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Milton Haskins, a math genius known for his infallibility with numbers, quits his job with an insurance company when he discovers he made a mistake, and hooks up with a traveling carnival. His knowledge of mathematics makes him a natural as an assistant at the wheel of fortune. His fiancée begs him to return to his job but he refuses, so she joins the carnival and becomes a striptease artist. When Milton attempts to drag her off the stage, a brawling mêlée breaks out and the entire troupe is arrested by the local police. The carnival is sold but Milton reveals that the new owner has conspired to defraud the insurance company. The insurance company has to accept the carnival in lieu of the money owed, and they allow Milton and his fiancée, Vivian, to stay with and help run the carnival. Written by
Les Adams <firstname.lastname@example.org>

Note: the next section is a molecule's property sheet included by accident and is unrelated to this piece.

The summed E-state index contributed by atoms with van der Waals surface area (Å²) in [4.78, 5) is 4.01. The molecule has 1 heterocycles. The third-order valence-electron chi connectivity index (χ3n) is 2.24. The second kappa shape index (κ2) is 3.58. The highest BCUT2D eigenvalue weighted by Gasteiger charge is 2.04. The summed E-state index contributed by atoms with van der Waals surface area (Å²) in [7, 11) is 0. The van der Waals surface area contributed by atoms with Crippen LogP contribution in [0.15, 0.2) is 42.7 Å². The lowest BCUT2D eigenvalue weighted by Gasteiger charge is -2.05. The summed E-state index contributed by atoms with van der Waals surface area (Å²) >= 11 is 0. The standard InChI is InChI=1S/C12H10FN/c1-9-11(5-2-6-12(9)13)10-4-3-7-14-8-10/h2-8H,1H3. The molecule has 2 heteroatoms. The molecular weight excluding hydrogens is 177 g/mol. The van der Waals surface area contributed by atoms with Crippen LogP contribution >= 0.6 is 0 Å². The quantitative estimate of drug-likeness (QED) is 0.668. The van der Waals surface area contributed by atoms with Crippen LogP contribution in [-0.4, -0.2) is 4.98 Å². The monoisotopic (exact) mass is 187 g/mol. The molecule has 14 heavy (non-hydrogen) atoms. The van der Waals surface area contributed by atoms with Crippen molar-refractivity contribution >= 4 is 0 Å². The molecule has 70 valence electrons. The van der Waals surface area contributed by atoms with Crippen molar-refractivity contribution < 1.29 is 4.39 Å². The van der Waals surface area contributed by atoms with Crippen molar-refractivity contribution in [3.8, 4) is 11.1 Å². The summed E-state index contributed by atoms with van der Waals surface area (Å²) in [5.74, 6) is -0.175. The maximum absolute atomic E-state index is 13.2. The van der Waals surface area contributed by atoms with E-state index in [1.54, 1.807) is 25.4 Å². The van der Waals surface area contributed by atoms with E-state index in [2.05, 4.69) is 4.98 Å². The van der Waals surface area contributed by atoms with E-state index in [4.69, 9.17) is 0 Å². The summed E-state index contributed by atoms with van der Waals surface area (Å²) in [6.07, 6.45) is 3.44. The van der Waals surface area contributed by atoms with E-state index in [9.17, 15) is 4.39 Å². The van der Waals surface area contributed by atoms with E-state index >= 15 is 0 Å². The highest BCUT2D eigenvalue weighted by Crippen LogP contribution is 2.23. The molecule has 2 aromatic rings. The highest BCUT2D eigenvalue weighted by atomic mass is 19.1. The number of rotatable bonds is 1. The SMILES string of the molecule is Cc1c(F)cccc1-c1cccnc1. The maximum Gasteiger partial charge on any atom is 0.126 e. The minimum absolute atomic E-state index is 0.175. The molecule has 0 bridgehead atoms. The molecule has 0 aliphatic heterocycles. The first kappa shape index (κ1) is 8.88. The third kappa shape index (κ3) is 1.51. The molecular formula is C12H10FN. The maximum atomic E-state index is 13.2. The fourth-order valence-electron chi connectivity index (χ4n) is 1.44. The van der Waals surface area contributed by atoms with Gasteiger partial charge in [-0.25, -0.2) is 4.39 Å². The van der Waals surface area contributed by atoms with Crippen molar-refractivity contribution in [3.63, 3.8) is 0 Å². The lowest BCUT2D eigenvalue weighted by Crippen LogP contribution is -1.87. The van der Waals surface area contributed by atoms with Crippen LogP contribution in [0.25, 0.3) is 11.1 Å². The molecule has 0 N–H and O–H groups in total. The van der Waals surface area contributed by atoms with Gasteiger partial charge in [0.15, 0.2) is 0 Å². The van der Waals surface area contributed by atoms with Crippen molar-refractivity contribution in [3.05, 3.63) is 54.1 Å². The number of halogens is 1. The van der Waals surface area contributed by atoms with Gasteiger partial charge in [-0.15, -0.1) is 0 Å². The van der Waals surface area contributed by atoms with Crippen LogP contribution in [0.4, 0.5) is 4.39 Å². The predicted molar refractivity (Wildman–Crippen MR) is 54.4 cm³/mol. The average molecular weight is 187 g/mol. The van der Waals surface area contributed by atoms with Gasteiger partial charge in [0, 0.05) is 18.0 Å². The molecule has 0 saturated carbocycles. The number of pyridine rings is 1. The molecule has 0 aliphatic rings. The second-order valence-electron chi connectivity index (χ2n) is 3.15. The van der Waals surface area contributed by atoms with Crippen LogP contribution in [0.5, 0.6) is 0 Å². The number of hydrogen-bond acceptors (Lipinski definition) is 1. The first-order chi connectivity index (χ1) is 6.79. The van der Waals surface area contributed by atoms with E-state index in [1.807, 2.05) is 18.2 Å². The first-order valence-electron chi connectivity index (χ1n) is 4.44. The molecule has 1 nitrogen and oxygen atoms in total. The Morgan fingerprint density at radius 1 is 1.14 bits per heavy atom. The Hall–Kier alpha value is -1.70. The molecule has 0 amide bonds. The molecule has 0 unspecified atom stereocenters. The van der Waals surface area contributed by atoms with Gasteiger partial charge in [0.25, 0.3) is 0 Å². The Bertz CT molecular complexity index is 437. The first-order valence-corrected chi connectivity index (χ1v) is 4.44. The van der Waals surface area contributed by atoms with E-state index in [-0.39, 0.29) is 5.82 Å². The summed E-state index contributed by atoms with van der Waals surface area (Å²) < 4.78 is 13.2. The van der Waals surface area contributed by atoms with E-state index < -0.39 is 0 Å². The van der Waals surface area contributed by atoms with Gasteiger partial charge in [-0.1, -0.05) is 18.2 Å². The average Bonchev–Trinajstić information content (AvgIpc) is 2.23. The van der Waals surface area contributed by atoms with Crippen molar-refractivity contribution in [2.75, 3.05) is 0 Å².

I am a huge Donald O'Connor fan, and own about 33 of the 54 films he made. People tend to critize this film, however, in reality, this movie lived up to all it was supposed to be. This is one of the many 1940s B-musicals Donald did in his career, and I think that these films showcase some of Donald's best work. The story isn't much, and there are few song and dance numbers, but Donald O'Connor's talent and charm can make you forget all about that. Even in a character as different as this one is for him, he manages to still shine on screen. My favorite sequence, is the bar scene where Donald explains dancing using mathematics. It shows his incredible versitility as a dancer as he leaps and taps on every object imaginable. It shows the loveable hoofer doing what he did best. If you are looking for a big splashy MGM size musical this is not for you. However, if you love old musicals that are charming and fun, without big extravagent numbers, this is a great movie to see.
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